* Meanwhile, in Africa, moves toward “Monitoring the ambitious land restoration commitments in Africa”. “Restoration [of land] requires more than the planting of trees […] Countries must enact polices, allocate budget to restoration implementation, track and learn from their progress.” Also needed may be more politically difficult reform of things like land tenure and farm security.

* Spiked! on “The myth of a climate crisis”… “The problem with the climate-crisis idea, as Pielke shows, is that most extreme weather data do not support it. This, explains Pielke, is not a fringe view; it is the consensus of climate science.” Also, “the data sets consistently show that economic and technological development mitigate the worst problems that climate has always caused. [for instance] the deaths caused by droughts have fallen by nearly 96 per cent, despite a nearly fourfold increase in population.”

* Nepal is on track to double its tiger population by 2022, according to the nation’s recent camera-trap surveys. The wider background is explained in an article at The Diplomat, “Nepal’s Success in Wildlife Conservation”.

* In Canada’s Banff National Park Banff bison are roaming wild and free for first time in 140 years. “These are not a captive display herd. These are wild bison”, and they’re breeding.

* Future of Jobs 2018 report from the World Economic Forum. Their best forecast for the next five years is that… “machines and algorithms in the workplace could create 133 million new roles in place of 75 million that will be displaced”. That’s a gain of 58 million new jobs, albeit probably not uniformly distributed or necessarily well-paid. Also, A.I. is deemed unlikely to impact creative areas such as art and illustration markets, despite the hype among creative marketeers. A.I. is probably also unlikely to impact content curation, given how dismal the taste-matching suggestion algorithms are on the likes of YouTube and Amazon. We may also see diminishing public acceptance of A.I. deployment due to politically-correct skewing of the algorithms — for instance, in recruitment there is no way that a ‘C.V. bot’ will simply be allowed to impartially pick the five most highly qualified candidates for interview.

* Early news of a new book by Matt Ridley (The Rational Optimist), to be titled How Innovation Works: Serendipity, Energy and the Saving of Time. It will examine the history and theory of innovation, and compare this with evolution in animals and plants. The rights have been picked up by publishers and the title is set for publication in Spring 2020.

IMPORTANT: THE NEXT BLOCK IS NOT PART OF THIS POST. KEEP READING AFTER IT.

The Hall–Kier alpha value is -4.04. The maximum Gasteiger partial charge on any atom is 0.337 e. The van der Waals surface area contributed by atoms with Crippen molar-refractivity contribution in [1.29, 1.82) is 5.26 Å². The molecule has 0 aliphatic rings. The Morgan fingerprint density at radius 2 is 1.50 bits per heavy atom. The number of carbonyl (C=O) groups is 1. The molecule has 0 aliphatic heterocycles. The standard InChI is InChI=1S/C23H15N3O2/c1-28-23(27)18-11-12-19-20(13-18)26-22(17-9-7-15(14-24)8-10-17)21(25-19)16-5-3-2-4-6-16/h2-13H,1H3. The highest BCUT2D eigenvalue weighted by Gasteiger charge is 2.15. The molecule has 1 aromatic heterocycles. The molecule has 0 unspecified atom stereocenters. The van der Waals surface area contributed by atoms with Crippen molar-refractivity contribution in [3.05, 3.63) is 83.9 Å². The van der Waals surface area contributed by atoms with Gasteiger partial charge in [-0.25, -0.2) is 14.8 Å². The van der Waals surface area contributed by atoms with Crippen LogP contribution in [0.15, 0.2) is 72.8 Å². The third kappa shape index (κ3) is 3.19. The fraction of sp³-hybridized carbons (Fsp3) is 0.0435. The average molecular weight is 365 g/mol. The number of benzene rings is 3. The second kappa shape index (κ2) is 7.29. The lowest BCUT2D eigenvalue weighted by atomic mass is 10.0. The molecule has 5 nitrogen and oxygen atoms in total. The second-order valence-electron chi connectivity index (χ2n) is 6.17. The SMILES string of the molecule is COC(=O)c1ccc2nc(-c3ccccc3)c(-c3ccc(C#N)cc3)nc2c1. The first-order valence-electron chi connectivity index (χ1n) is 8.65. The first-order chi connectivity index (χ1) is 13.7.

* A newly published book, Reimagining Our Tomorrows: Making Sure Your Future Doesn’t Suck. The cover makes it look a bit dippy at first glance, but it’s actually optimistic ‘sci-fi near-future storytelling meets futurism’, from a former writer for Disney Imagineering. Seems like a stimulating set of scenarios, judging by the contents page. But, as yet, no reviews.

Enjoyed this post? There’s more at the ‘Something for the Weekend’ newsletter archive.

New website: 2211.world

A new website, “2211.world” aims to imagine the world 250 years after the world’s first manned spaceflight, and to do so with a meta-cultural / space-philosophy angle. It’s rather an empty ‘coming soon!’ site at present, but there’s a podcast with the founders in which they explain the site’s aims.

In the podcast they address the potential problem of a site with an open ethos becoming a grouch-fest for grumpy space nerds (e.g.: ‘we hate Elon Musk’s flange-widgets and they will dooom the new space race!’ etc.), or being hijacked by a whiny politically-correct leftist flame-war (e.g: ‘noooo, you can’t say ‘space race’ because it’s symbolic of of of… evil racist patriarchal oppression!’ etc.).

One of the most interesting elements (not yet on the site, seemingly) is the “new lexicon of space philosophy” now being developed by one of the site’s founders, Frank White. Such as…

* Homo Spaciens is a radically different kind of human being, one highly adapted to living in the conditions of space and poorly adapted to living on planets.

* An Overview System is a pattern of organized self-awareness in which the whole is perceived as the context of all the parts within it. An overview system can exist at any level within the universe, from a planet to a solar system to a galaxy and beyond.

* Solarius is a solar overview system manifesting as a solar civilization with a presence throughout the solar system, and based on awareness of the solar system as a whole.

* Technos is the worldwide technology system, or technosystem, consisting of satellites, networks, computers, tablets, smartphones, robots, androids, and other interconnected electronic entities.

Homo Spaciens is a bit clunky. Homo Solarius would be more mellifluous on the tongue.